It’s been a rough few days for the public image of crypto after Wikipedia announced it wouldn’t accept cryptocurrencies and Warren Buffet declared he “wouldn’t buy all the Bitcoin in the world for $25”, but what does it mean for the Bitcoin price?
Let’s unpack why both these things happened, and why the price of Bitcoin and Co. kind of ignored it – as the crypto world waited for a much more critical event to take place.
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Why did Wikipedia stop accepting Crypto?
Wikipedia officially announced it will no longer accept crypto donations, calling it “predatory” and “extremely risky” while also citing environmental concerns.
You can read Wikipedia’s full statement here.
The decision was made internally after discussions among editors and members of the Wikimedia Foundation, the nonprofit that runs the world’s most popular encyclopedia.
In a note, Wikipedia said it “began our direct acceptance of cryptocurrency in 2014 based on requests from our volunteers and donor communities. We are making this decision based on recent feedback from those same communities”.
“Cryptocurrencies are extremely risky investments that have only been gaining popularity among retail investors particularly in recent times, and I do not think we should be endorsing their use in this way. In accepting them, I believe we are mainstreaming the usage of ‘investments’ and technology that are inherently predatory,” the proposal read.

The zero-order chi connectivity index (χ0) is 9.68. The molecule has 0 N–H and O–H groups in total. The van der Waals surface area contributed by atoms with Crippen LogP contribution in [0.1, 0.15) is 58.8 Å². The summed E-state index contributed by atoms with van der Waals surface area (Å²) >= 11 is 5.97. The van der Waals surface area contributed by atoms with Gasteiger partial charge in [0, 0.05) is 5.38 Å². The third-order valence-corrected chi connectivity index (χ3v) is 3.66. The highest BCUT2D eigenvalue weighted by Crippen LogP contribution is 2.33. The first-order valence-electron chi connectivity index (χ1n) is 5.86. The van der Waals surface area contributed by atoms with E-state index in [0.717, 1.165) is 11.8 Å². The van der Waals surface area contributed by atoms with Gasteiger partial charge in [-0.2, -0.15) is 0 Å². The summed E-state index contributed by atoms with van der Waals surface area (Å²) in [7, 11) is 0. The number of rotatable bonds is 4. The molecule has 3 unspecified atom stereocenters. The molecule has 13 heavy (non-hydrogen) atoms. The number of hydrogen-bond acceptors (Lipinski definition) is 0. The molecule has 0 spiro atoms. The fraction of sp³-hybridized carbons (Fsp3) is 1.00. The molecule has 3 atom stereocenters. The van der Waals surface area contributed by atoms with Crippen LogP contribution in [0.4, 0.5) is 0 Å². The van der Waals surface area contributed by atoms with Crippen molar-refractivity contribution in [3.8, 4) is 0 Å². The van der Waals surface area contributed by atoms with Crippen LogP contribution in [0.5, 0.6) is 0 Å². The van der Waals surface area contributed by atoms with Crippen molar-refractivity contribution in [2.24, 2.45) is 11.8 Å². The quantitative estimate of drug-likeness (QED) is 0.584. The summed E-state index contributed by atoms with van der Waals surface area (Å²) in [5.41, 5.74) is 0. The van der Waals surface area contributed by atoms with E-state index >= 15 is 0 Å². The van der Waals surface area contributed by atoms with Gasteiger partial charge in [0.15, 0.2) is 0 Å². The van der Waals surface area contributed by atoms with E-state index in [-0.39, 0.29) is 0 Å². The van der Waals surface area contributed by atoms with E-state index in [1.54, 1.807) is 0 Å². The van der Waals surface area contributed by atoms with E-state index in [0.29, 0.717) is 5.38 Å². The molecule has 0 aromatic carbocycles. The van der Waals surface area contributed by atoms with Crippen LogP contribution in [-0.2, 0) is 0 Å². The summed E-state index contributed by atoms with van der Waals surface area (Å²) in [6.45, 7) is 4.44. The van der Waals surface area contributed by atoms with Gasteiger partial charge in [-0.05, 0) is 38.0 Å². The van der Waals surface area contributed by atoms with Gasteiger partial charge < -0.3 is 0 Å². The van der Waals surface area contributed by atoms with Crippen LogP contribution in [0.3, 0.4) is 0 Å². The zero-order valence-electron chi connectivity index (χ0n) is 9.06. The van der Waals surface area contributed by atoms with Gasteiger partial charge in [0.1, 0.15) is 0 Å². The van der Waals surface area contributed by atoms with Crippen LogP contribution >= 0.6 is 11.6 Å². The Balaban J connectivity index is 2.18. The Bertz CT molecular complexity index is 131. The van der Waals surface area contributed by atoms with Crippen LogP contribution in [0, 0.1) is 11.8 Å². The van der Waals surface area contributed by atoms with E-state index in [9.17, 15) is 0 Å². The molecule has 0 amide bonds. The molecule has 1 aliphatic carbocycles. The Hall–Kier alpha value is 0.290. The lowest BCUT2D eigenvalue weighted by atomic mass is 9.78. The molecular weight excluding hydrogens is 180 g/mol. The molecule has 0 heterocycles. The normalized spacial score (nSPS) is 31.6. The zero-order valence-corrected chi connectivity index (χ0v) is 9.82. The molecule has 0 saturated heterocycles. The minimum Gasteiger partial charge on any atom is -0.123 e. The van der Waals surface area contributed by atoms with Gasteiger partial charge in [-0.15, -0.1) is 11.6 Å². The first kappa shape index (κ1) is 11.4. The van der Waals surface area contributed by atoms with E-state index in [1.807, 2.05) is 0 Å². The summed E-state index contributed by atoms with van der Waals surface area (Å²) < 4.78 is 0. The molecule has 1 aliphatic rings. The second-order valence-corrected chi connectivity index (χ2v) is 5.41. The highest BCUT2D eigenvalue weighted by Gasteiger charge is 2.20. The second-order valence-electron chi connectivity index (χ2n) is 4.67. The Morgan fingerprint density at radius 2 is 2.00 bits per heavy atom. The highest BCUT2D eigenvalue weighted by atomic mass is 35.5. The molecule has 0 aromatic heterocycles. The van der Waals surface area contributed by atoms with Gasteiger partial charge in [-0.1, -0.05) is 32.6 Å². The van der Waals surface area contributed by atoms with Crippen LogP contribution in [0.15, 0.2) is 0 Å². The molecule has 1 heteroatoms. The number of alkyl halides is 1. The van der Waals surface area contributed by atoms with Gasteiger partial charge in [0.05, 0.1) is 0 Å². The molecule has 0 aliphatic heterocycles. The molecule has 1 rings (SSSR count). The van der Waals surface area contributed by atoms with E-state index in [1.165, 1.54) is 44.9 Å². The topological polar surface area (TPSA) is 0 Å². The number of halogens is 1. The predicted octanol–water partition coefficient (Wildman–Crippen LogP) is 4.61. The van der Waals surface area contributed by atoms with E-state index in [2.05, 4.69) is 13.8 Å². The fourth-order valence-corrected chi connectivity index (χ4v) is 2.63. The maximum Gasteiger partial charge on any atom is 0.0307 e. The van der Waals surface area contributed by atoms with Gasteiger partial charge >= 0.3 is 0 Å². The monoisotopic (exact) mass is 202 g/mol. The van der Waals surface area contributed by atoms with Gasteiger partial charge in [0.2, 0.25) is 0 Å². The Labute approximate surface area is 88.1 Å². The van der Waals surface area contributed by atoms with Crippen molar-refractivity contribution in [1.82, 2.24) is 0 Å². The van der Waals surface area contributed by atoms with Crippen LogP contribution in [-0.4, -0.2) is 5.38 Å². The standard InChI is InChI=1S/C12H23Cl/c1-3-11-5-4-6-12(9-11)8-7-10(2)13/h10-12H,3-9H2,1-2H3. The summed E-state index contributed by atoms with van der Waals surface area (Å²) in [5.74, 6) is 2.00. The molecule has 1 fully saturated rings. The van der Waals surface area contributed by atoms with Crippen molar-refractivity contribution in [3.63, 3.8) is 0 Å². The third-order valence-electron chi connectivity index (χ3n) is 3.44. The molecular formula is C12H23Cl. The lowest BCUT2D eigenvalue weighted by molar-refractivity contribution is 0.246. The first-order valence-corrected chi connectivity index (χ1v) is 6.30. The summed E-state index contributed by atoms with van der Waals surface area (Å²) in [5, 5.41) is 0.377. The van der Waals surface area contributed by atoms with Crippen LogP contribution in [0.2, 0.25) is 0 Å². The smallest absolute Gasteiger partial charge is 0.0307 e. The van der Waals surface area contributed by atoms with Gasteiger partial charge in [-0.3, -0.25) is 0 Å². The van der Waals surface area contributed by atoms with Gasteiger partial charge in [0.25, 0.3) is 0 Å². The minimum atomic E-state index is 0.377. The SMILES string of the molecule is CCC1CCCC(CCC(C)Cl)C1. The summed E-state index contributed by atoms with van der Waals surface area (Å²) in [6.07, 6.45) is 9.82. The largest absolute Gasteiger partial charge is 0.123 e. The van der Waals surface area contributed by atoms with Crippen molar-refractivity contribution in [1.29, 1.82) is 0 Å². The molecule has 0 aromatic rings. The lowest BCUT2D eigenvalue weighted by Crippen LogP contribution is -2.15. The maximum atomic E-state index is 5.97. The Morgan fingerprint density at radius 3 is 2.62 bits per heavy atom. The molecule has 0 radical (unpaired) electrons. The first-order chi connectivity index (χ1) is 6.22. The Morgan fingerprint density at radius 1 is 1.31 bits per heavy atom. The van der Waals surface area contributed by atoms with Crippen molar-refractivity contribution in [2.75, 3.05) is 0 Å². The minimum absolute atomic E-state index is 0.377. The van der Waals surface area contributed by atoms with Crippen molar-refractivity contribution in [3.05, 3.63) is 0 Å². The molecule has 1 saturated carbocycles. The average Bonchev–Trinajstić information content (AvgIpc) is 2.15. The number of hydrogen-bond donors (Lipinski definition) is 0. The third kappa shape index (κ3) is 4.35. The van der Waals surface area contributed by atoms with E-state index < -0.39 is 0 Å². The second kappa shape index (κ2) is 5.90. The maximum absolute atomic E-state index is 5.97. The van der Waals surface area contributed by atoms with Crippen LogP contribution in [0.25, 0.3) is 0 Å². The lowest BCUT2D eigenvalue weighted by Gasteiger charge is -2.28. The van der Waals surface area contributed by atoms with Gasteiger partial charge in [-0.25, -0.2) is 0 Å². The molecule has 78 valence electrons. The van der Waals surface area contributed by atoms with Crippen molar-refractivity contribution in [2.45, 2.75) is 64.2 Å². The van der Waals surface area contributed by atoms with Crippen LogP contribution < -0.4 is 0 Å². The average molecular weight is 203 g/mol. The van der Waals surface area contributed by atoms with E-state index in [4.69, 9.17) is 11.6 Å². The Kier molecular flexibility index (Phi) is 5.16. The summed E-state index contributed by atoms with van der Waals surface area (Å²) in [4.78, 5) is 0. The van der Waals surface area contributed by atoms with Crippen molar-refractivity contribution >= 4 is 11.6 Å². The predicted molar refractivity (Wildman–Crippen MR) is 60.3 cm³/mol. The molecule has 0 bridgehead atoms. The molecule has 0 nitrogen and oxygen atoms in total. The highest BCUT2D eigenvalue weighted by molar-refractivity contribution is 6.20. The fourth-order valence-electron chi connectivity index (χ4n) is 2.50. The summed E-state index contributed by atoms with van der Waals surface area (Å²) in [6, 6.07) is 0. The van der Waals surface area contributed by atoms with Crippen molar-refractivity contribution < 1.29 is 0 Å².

The statement also called out issues of “environmental sustainability, that accepting cryptocurrencies constitutes an implicit endorsement of the issues surrounding cryptocurrencies, and community issues with the risk to the movement’s reputation for accepting cryptocurrencies”.
Mind you, Wiki also said it’ll be “monitoring the issue” and added that everything about crypto is “an evolving matter”, so we could always expect another u-turn in the future.
What did Warren Buffet say about Bitcoin?
Warren Buffet, who in finance circles is known as the ‘Oracle of Omaha’ for his knack for making bulk cash from his stock market investments, is the fifth richest person in the world ($119 billion).
He is the CEO of Berkshire Hathaway and when he talks about investing, it’s a big deal.
So that’s why he made headlines at his company’s annual shareholder meeting in Omaha, Nebraska on Saturday.
“If you told me you own all of the Bitcoin in the world and you offered it to me for $25, I wouldn’t take it because what would I do with it? I’d have to sell it back to you one way or another. Maybe it’d be the same people, but it isn’t going to do anything,” Buffett said.
“The apartments are going to produce rental and the farms are going to produce food. And if I’ve got all the bitcoin…” Buffet said before trailing off.
“Whether it goes up or down in the next year, or five or 10 years, I don’t know. But the one thing I’m pretty sure of is that it doesn’t multiply, it doesn’t produce anything.
“It’s got a magic to it and people have attached magics to lots of things.”
What does this all mean for the Bitcoin price?
Crypto values can be volatile, but prices have been fairly steady for the past few days. There’s a reason for that.
While these things bubbled away, the US Federal Reserve was due to make an interest rates announcement on Wednesday – and that has serious implications.
Pundits were suggesting Bitcoin could nosedive by $10,000 a coin if interest rates rose significantly.
The Federal Reserve did raise short-term interest rates by 0.50% on Wednesday in an effort to calm down inflation pressures that hit the hip pockets of Americans. The cost of living is a major issue right now.
The 0.50% was the biggest interest rate rise in 22 years.
So far, the price of Bitcoin has actually gone up on its 5-day average. It’s just under $40,000 a coin currently.
A month ago it was about $46,000.
Where will the Bitcoin price go next? We’ll be watching that as well as all the other major crypto coins.